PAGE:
How to care for your mentor


When I first started out in my career, I chose a manager in my firm that I wanted to be my mentor.  He had several years of business experience.  I went to him regularly for advice and he was very open to sharing his knowledge.

I wasn’t his direct report, but a friend of mine was.  Once she told me how he had unfairly humiliated her in front of some peers.  I was surprised that he would treat someone like that.

Because of that, I quit turning to him for advice.  Moreover, I quit believing in the whole mentoring thing for a while.

I had this concept in my mind that a mentor was a single person that you developed a relationship with and that person imparted their wisdom on an as-needed basis.

As I progressed through my career – and matured, I worked with other people who became mentors.  It happened without my even realizing it.  It caused me to learn a few things about mentoring.

Mentors aren’t perfect

Some people tend to think of a mentor as an authority who knows all and sees all.  Mentors are actually human beings.  They make mistakes and do things you disagree with.

I was disappointed in the way my first mentor talked to my co-worker, but I didn’t have to cut ties.  He could still have coached me on career management, customer service and our industry in general

I expected him to be perfect. And when I found that he wasn’t, I couldn’t –deal with it.  I could have continued to learn more from him in spite of his perceived flaws.

Related post: How to Deal with an Over-Aggressive Mentor

You can have many mentors

You don’t have to have a single mentor.  If you know someone who is great at sales, you can develop a relationship with her and learn more about selling.  If you know someone with great leadership skills, develop a relationship with him to learn some leadership tips.  Everybody has strengths and weaknesses.  Work with people with varied strengths to maximize your learning.  Additionally, you might learn by observing your mentor’s mistakes.

Mentors change as you grow

Just because someone knows more than you now doesn’t mean that will always be the case.  Peoples’ careers progress at different rates.  Some people start out strong and then level out.  Others may start slow and gain momentum later on.  At some point, you may eclipse your current mentor’s career advancement.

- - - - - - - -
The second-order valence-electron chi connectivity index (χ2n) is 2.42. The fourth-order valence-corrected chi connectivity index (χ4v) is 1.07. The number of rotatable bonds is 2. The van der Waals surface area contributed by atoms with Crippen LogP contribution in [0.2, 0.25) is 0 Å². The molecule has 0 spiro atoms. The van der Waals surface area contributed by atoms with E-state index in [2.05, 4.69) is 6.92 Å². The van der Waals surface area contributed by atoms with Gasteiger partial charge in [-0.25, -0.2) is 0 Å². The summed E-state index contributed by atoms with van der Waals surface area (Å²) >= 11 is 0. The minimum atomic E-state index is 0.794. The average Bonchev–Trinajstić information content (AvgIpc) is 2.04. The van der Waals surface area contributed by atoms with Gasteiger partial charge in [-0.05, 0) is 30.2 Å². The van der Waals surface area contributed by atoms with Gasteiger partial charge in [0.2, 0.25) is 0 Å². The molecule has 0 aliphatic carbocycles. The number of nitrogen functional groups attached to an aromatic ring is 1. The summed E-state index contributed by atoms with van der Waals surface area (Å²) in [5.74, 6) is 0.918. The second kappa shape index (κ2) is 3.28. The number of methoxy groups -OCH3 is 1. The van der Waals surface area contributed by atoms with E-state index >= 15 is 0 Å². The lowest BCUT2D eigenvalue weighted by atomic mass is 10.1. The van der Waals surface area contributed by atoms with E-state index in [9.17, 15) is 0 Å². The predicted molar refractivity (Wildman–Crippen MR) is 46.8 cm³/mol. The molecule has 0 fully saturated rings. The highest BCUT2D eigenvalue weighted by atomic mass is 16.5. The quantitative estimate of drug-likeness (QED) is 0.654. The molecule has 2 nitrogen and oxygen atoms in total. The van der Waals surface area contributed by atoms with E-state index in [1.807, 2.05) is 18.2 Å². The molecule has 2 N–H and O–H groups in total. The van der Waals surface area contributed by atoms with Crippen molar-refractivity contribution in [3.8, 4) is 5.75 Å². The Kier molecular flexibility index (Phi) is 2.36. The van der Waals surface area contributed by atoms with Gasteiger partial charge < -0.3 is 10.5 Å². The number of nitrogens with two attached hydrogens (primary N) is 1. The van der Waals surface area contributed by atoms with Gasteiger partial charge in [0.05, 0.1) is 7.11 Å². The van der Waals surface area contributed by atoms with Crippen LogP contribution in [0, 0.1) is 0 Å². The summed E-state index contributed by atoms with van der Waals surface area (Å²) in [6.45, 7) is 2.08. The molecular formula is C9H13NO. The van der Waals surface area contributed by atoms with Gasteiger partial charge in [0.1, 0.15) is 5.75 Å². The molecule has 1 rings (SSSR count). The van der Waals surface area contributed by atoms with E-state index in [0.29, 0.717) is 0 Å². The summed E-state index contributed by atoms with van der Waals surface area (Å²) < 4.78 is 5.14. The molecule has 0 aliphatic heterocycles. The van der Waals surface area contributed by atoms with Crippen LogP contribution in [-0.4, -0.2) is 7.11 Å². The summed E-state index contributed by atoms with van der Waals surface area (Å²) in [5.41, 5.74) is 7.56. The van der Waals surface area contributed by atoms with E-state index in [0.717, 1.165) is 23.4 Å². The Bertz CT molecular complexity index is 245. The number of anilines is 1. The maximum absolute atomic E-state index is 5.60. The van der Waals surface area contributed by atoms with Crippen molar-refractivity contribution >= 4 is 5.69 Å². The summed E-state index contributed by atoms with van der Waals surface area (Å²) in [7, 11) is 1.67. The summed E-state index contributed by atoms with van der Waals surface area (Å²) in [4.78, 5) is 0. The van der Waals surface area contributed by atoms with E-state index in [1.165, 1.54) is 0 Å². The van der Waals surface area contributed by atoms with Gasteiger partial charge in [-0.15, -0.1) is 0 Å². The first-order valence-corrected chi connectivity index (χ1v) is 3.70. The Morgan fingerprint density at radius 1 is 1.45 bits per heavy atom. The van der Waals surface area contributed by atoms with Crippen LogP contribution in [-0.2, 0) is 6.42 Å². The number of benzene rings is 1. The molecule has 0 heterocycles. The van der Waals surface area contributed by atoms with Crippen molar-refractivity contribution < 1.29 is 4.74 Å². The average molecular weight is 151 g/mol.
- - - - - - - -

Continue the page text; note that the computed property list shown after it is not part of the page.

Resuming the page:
Your mentor’s five years of experience might actually be one year of experience, five times over.  You might be able to switch roles and mentor back to that person, but as you grow, you need to always seek out mentors that are ahead of you in knowledge and experience in the areas that you want to grow.

You can mentor your mentor

When you were in school, if you were good in science and your friend was good at math, you could help each other in your respective strengths.  Everyone has some capability in some area that someone else may be interested in.  If you work with someone that has complementary skills to yours, there’s nothing wrong with learning from each other.

See related post: How to Be Mentored

A mentor’s advice is optional

Some people may want to be your mentor whether you’re interested in their advice or not.  Even people that you entrust to be your mentor will not be right 100% of the time.  Advice is simply a suggestion.

If an approach worked for someone else in one situation, it doesn’t necessarily mean it will work for you.  It’s not a sign of disrespect to take a pass on a mentor’s advice.  A good mentor understands that.  If they don’t and are offended by your resistance, you may be better off finding a mentor who doesn’t see their own advice as gospel.

Be a mentor to others

If you only take the knowledge and experience from others without sharing yours, you end up depriving others of valuable knowledge.

Sharing your knowledge with others, whether it’s a direct report, a peer or a manager, generates a more intelligent and more collaborative work environment.  You might also find that it feels good to help people out in their career like you have been helped in the past.

My first mentor – and all of my mentors after that – had flaws.  We all do.  But that doesn’t mean he couldn’t provide excellent advice. I deprived myself of opportunities for good advice because I disagreed with his management approach in one instance.  Mentors don’t know everything, but everyone has something they can share to help others out.

What has been your experience with mentoring?

If you would like to learn more about mentoring between Millennials and Baby Boomers, get Lew and Jeff’s book The Reluctant Mentor on Amazon.

I welcome your comments below.

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